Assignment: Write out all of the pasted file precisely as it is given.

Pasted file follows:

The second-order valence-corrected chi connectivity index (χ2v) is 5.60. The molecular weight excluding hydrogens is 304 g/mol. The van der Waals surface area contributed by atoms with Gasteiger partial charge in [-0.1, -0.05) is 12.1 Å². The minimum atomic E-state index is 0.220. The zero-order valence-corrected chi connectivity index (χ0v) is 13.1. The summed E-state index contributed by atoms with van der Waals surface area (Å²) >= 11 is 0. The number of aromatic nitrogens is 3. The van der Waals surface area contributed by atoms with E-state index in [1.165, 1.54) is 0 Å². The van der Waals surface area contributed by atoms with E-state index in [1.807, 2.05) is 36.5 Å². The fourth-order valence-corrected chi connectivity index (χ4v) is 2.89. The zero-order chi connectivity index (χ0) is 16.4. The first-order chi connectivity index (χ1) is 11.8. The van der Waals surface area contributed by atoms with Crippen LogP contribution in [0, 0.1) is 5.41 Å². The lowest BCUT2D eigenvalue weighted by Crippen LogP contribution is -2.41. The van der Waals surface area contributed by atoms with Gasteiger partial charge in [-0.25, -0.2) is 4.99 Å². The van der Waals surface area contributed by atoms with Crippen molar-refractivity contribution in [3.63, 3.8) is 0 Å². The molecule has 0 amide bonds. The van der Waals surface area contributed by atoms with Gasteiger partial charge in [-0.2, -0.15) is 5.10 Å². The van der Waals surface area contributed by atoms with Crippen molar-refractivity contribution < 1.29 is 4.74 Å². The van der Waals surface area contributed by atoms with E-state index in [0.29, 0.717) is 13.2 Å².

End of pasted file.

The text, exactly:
The second-order valence-corrected chi connectivity index (χ2v) is 5.60. The molecular weight excluding hydrogens is 304 g/mol. The van der Waals surface area contributed by atoms with Gasteiger partial charge in [-0.1, -0.05) is 12.1 Å². The minimum atomic E-state index is 0.220. The zero-order valence-corrected chi connectivity index (χ0v) is 13.1. The summed E-state index contributed by atoms with van der Waals surface area (Å²) >= 11 is 0. The number of aromatic nitrogens is 3. The van der Waals surface area contributed by atoms with E-state index in [1.165, 1.54) is 0 Å². The van der Waals surface area contributed by atoms with E-state index in [1.807, 2.05) is 36.5 Å². The fourth-order valence-corrected chi connectivity index (χ4v) is 2.89. The zero-order chi connectivity index (χ0) is 16.4. The first-order chi connectivity index (χ1) is 11.8. The van der Waals surface area contributed by atoms with Crippen LogP contribution in [0, 0.1) is 5.41 Å². The lowest BCUT2D eigenvalue weighted by Crippen LogP contribution is -2.41. The van der Waals surface area contributed by atoms with Gasteiger partial charge in [-0.25, -0.2) is 4.99 Å². The van der Waals surface area contributed by atoms with Crippen molar-refractivity contribution in [3.63, 3.8) is 0 Å². The molecule has 0 amide bonds. The van der Waals surface area contributed by atoms with Gasteiger partial charge in [-0.2, -0.15) is 5.10 Å². The van der Waals surface area contributed by atoms with Crippen molar-refractivity contribution < 1.29 is 4.74 Å². The van der Waals surface area contributed by atoms with E-state index in [0.29, 0.717) is 13.2 Å².